This blog post is not for the squeamish or faint of heart.  We’re going to try to answer some questions about embalming and why the decision would be made to undertake this procedure. Or not….

Let’s start by stating that the cells in a human body begin to decompose immediately after death.  The decisions the family and loved ones make about what comes next will determine whether or not they choose to have the decedent embalmed.

If the choice is to have the body cremated with no viewing, embalming is not necessary.

If, however, the decision is to have a viewing, it is recommended that the body is embalmed.  This procedure stops the decay of the body for the period of time that is often necessary to allow family and friends to gather.  It helps restore the appearance of the body and can help to remove evidence of accidents or disease, resulting in an acceptable physical appearance of the decedent.

Embalming is the replacement of the fluids in the body with a solution that preserves and disinfects and allows for the features of the decedent to be set in a natural way.  Besides disinfecting and slowing the decomposition process, embalming contains pigments that enhance the appearance of the deceased, such as returning colour to the face and hands.

The choice to embalm is a personal one and should be discussed with your Funeral Director to determine what your decision will be.  If your loved one has undergone an autopsy or experienced a traumatic accident, some form of repair, including embalming, is often highly recommended if there is to be a viewing. It can be exceedingly difficult for family and loved ones to view the decedent in these circumstances.  Your Funeral Director will discuss their condition with you and help you to decide the best course of action that takes into consideration the peace of mind for everyone involved.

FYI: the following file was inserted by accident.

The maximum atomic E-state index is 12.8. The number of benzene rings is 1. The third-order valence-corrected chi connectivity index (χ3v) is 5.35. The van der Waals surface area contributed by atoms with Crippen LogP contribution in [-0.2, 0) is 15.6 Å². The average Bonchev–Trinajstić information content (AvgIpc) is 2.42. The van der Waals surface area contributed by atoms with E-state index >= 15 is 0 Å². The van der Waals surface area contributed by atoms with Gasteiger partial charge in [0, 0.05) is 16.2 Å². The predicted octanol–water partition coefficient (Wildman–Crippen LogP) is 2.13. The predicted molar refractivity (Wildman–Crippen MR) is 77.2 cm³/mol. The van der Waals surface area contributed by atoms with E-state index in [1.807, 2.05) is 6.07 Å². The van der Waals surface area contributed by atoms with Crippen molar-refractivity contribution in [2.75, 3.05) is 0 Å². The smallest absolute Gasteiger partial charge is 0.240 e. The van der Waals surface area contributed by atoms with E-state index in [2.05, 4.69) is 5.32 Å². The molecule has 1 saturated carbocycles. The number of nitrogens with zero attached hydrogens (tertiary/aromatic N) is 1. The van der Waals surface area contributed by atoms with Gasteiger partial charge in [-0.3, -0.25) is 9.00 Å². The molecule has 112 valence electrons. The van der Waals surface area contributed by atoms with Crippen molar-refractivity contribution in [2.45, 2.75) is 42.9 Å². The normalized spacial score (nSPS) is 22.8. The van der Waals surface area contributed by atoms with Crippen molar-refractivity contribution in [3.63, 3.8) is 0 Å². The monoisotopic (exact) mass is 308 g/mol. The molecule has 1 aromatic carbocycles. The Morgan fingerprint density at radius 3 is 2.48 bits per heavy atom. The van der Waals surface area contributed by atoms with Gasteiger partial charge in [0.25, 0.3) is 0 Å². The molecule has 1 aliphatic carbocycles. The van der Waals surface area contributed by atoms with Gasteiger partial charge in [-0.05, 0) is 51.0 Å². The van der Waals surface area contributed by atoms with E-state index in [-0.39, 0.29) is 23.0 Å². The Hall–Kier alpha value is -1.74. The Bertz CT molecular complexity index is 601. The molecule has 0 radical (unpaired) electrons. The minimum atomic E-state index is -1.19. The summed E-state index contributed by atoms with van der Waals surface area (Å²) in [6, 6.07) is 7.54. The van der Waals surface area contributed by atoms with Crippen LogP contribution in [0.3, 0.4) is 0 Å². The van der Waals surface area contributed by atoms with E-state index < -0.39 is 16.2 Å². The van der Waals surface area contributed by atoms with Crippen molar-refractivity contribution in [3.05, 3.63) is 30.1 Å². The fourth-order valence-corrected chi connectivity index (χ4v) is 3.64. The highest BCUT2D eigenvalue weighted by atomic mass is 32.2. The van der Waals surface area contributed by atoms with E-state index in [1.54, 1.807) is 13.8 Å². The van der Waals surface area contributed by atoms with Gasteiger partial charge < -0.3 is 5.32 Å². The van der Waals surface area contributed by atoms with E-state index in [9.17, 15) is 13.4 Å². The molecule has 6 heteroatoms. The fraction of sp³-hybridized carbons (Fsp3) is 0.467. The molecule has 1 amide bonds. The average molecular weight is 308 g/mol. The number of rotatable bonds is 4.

Embalming may also necessary depending on the amount of time that will pass between the death and the burial or cremation.  Another consideration is what will be required if, for example, your loved one is to be placed in a crypt.  The cemetery you choose may require embalming if this is your plan for disposition.

The preservation effects of embalming can last from a few days to about a week.  Modern preservation methods also include refrigeration to ensure that your loved one’s remains are preserved until burial or cremation. 

Any questions you have about whether or not a body should be embalmed can be answered by Kearney’s knowledgeable, professional Funeral Directors. It is an often contentious subject with families and we can help everyone understand so that an informed decision can be made.